Phillies

Some good news on top Phillies pitching prospect Sixto Sanchez

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NBC Sports Philadelphia

Some good news on top Phillies pitching prospect Sixto Sanchez

There is some good news on Sixto Sanchez, the Phillies’ top pitching prospect.

“He's been throwing live batting practice and is feeling great,” general manager Matt Klentak said Monday night.

Sanchez, 20, has not pitched competitively since early June when he was shut down after experiencing right elbow soreness. After a battery of tests, it was determined that Sanchez would not require surgery. He has been rehabilitating the injury in Florida all summer.

“We’re considering next steps for him,” Klentak said.

Sanchez is likely to get some innings in the Florida Instructional League, which begins play in September, and it’s possible he could even see some time in the Arizona Fall League, according to Klentak.

Sanchez had been pitching for Single A Clearwater at the time of his injury. In four starts leading up to the injury, he had allowed just two earned runs in 25 2/3 innings while striking out 29 and walking four. In his last start on June 3, he delivered seven shutout innings, walked two and struck out five in a win over the Florida Fire Frogs. He reported to the ballpark the next day complaining of elbow tenderness.

Sanchez’s mix of control and power stuff has made him one of baseball’s top pitching prospects and an untouchable in trade discussions. The Phillies envision him as being a mainstay in their rotation in the coming years.

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Joe Girardi and John Kruk relive their painful introduction

Joe Girardi and John Kruk relive their painful introduction

One of the first things Joe Girardi brought up during his introductory press conference as Phillies manager back in October was a bittersweet memory about John Kruk. 

Kruk, a three-time All-Star with the Phils, bowled Girardi over during a collision at home plate in the summer of 1991. Girardi held on for the out but his nose was broken. 

It’s the kind of violent play you’d never see again. Home-plate collisions have been outlawed in MLB since 2014. Colloquially, it’s referred to as the Buster Posey rule. Posey’s left leg was broken in 2011 when the Marlins’ Scott Cousins collided with him at home plate.

That play in 1991 didn’t lead to any kind of beef between Girardi, then a catcher for the Cubs, and Kruk. In fact, Kruk was one of the first people to contact Girardi while Girardi was in the hospital. 

"The bill of his helmet hit my nose, so that was my introduction to John Kruk,” Girardi told the Phils’ announcers during the Phillies-Pirates game Sunday on NBC Sports Philadelphia.

"If I'm not mistaken, being the sweetheart of a guy he was, you either called me when I was in the hospital or you came and saw me when they were examining my nose. I think I got a couple of stitches."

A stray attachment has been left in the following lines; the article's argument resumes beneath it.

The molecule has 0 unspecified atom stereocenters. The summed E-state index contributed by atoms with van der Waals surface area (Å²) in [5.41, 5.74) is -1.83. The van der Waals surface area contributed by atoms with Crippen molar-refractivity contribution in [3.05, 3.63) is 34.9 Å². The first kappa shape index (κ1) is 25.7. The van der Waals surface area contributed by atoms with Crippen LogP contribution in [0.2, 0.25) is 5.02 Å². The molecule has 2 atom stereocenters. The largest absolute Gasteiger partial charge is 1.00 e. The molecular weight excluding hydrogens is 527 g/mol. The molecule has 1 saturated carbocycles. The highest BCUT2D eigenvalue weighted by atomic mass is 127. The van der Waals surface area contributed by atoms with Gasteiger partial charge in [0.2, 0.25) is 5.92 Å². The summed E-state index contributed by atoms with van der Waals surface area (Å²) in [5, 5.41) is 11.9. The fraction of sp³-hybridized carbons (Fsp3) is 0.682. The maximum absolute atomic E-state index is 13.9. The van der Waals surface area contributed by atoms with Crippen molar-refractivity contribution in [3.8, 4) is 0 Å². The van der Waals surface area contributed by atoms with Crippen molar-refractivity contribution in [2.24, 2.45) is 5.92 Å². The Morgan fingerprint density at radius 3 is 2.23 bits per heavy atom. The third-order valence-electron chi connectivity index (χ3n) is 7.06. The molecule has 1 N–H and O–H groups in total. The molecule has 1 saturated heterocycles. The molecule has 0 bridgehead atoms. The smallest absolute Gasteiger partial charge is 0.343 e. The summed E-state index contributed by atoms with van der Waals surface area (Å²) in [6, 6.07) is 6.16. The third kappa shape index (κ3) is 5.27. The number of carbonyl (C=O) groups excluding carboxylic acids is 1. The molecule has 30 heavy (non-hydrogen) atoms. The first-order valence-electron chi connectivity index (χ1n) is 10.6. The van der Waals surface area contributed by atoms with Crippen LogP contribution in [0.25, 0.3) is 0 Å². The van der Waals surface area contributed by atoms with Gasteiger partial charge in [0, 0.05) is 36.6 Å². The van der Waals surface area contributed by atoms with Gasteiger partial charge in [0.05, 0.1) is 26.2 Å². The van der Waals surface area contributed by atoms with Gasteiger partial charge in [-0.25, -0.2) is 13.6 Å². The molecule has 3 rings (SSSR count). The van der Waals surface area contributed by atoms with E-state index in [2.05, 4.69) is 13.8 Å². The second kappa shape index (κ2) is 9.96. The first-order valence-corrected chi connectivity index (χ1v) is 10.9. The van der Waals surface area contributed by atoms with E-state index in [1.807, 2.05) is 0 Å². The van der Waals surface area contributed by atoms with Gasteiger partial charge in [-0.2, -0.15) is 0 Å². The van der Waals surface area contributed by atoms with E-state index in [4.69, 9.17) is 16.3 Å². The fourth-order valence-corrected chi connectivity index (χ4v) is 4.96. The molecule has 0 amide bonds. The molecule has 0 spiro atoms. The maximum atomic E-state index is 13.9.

Kruk remembers it well.

"I didn't like many people, Joe., but you were actually one of them I did like,” Kruk said. “That's why I called you. If it was ... well I'm not going to name any names, some other catchers, I wouldn't have called them. I just enjoyed competing against you."

It’s all love, but they won’t be reenacting that experience any time soon.

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Watch Phillies fans' hilarious live reaction to seeing the 'new' Phanatic for first time

Watch Phillies fans' hilarious live reaction to seeing the 'new' Phanatic for first time

The Phillie Phanatic and his "new look" took flight for the first time on Sunday and, well, let's just say he didn't reach great heights.

Fans across the Philadelphia area were understandably shook by the changes to the Phanatic's look. I think it's safe to say most fans did not react positively to the changes. Just take a look at the responses to the above tweet for a sampling.

The Phanatic did have a few defenders, however, like his furry pal from across Pattison Avenue and current It Boy, Gritty.

Pretty much everyone had a strong reaction to the scales, the eyebrows, and most definitely the newly-accented tail.

But not everyone went the to great lengths like comedian and Phillies fans Paul F. Tompkins and Christine Nangle who did a 10-minute breakdown in their most natural Philly accents that included their reactions to seeing the new look for the first time.

It's a wide-ranging reaction, complete with tears at at least one point.

"They said it was going to be, like, an evolution but this seems like more than an evolution, you know," Tompkins said.

"Like he's in there, I can see him, but if I met him and had not said to me that's his cousin, I'd be like..." Nangle added.

The duo attempted to put their feelings into terms we can all understand.

"It's like you're walking down South Street," Tompkins said. "You know what, I haven't been to Jim's in a while, I'm gonna go in there, and then you order a whiz wit and then what you get is, like, what everybody else thinks a cheesesteak is where it's, like, provolone and green peppers on it. You know what I mean? That's what this feels like to me."

"That makes a hundred percent sense. That's a beautiful way to say it," Nangle responded.

They both come to a similar conclusion to what feels like the consensus in Philly right now.

"If it ain't broke, don't fix it."

For more on the Phanatic's new look, check out our piece from yesterday.